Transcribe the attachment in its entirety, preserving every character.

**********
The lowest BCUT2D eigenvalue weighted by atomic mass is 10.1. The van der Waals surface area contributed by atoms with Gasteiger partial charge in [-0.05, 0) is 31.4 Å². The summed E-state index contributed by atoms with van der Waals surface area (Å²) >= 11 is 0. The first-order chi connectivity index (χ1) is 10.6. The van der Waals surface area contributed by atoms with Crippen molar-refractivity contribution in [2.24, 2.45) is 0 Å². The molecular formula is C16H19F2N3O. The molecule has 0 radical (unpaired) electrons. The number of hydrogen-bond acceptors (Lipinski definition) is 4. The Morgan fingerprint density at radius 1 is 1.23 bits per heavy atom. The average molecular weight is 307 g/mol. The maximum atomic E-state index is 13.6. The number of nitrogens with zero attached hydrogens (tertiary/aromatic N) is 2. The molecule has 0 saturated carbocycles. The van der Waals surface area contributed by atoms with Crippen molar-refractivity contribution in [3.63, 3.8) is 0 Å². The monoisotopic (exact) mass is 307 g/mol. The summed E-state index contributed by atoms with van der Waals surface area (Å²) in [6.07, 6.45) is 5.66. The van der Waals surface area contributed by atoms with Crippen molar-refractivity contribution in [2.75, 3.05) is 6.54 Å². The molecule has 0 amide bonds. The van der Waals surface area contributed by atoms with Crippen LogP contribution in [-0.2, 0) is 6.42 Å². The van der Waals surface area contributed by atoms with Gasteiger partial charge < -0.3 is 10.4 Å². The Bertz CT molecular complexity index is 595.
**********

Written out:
The lowest BCUT2D eigenvalue weighted by atomic mass is 10.1. The van der Waals surface area contributed by atoms with Gasteiger partial charge in [-0.05, 0) is 31.4 Å². The summed E-state index contributed by atoms with van der Waals surface area (Å²) >= 11 is 0. The first-order chi connectivity index (χ1) is 10.6. The van der Waals surface area contributed by atoms with Crippen molar-refractivity contribution in [2.24, 2.45) is 0 Å². The molecular formula is C16H19F2N3O. The molecule has 0 radical (unpaired) electrons. The number of hydrogen-bond acceptors (Lipinski definition) is 4. The Morgan fingerprint density at radius 1 is 1.23 bits per heavy atom. The average molecular weight is 307 g/mol. The maximum atomic E-state index is 13.6. The number of nitrogens with zero attached hydrogens (tertiary/aromatic N) is 2. The molecule has 0 saturated carbocycles. The van der Waals surface area contributed by atoms with Crippen molar-refractivity contribution in [3.63, 3.8) is 0 Å². The monoisotopic (exact) mass is 307 g/mol. The summed E-state index contributed by atoms with van der Waals surface area (Å²) in [6.07, 6.45) is 5.66. The van der Waals surface area contributed by atoms with Crippen molar-refractivity contribution in [2.75, 3.05) is 6.54 Å². The molecule has 0 amide bonds. The van der Waals surface area contributed by atoms with Crippen LogP contribution in [-0.2, 0) is 6.42 Å². The van der Waals surface area contributed by atoms with Gasteiger partial charge < -0.3 is 10.4 Å². The Bertz CT molecular complexity index is 595.